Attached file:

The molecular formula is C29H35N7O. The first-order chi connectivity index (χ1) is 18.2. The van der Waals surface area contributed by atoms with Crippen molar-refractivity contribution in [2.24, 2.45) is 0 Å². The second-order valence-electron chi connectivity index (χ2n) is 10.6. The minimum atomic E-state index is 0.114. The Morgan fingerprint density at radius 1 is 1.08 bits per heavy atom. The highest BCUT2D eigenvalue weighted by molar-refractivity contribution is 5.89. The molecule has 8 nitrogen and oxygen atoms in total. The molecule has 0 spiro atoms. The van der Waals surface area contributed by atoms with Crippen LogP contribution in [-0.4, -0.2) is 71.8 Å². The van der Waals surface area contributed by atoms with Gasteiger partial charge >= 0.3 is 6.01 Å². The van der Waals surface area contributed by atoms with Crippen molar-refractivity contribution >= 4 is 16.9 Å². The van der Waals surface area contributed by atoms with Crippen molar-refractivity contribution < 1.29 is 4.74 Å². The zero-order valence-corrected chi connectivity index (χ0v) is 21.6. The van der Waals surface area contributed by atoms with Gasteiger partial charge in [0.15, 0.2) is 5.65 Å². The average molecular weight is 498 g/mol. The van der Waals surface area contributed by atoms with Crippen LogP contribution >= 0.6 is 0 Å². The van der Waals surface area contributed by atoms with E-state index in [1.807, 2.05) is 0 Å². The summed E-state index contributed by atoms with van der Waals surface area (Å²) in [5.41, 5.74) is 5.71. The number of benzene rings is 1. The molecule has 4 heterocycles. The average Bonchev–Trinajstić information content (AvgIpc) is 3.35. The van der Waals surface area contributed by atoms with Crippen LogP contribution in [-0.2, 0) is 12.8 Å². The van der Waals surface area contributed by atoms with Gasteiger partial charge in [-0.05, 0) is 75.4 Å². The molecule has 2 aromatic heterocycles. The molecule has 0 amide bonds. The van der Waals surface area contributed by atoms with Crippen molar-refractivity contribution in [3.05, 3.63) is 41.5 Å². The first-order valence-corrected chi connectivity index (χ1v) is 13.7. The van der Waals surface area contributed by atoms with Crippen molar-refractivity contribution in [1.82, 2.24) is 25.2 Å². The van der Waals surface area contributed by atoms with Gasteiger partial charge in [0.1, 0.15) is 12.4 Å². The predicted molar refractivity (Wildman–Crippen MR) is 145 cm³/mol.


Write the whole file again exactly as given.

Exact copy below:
The molecular formula is C29H35N7O. The first-order chi connectivity index (χ1) is 18.2. The van der Waals surface area contributed by atoms with Crippen molar-refractivity contribution in [2.24, 2.45) is 0 Å². The second-order valence-electron chi connectivity index (χ2n) is 10.6. The minimum atomic E-state index is 0.114. The Morgan fingerprint density at radius 1 is 1.08 bits per heavy atom. The highest BCUT2D eigenvalue weighted by molar-refractivity contribution is 5.89. The molecule has 8 nitrogen and oxygen atoms in total. The molecule has 0 spiro atoms. The van der Waals surface area contributed by atoms with Crippen LogP contribution in [-0.4, -0.2) is 71.8 Å². The van der Waals surface area contributed by atoms with Gasteiger partial charge >= 0.3 is 6.01 Å². The van der Waals surface area contributed by atoms with Crippen molar-refractivity contribution >= 4 is 16.9 Å². The van der Waals surface area contributed by atoms with Crippen molar-refractivity contribution < 1.29 is 4.74 Å². The zero-order valence-corrected chi connectivity index (χ0v) is 21.6. The van der Waals surface area contributed by atoms with Gasteiger partial charge in [0.15, 0.2) is 5.65 Å². The average molecular weight is 498 g/mol. The van der Waals surface area contributed by atoms with Crippen LogP contribution >= 0.6 is 0 Å². The van der Waals surface area contributed by atoms with E-state index in [1.807, 2.05) is 0 Å². The summed E-state index contributed by atoms with van der Waals surface area (Å²) in [5.41, 5.74) is 5.71. The number of benzene rings is 1. The molecule has 4 heterocycles. The average Bonchev–Trinajstić information content (AvgIpc) is 3.35. The van der Waals surface area contributed by atoms with Crippen LogP contribution in [-0.2, 0) is 12.8 Å². The van der Waals surface area contributed by atoms with Gasteiger partial charge in [-0.05, 0) is 75.4 Å². The molecule has 2 aromatic heterocycles. The molecule has 0 amide bonds. The van der Waals surface area contributed by atoms with Crippen molar-refractivity contribution in [3.05, 3.63) is 41.5 Å². The first-order valence-corrected chi connectivity index (χ1v) is 13.7. The van der Waals surface area contributed by atoms with Crippen molar-refractivity contribution in [1.82, 2.24) is 25.2 Å². The van der Waals surface area contributed by atoms with Gasteiger partial charge in [0.1, 0.15) is 12.4 Å². The predicted molar refractivity (Wildman–Crippen MR) is 145 cm³/mol.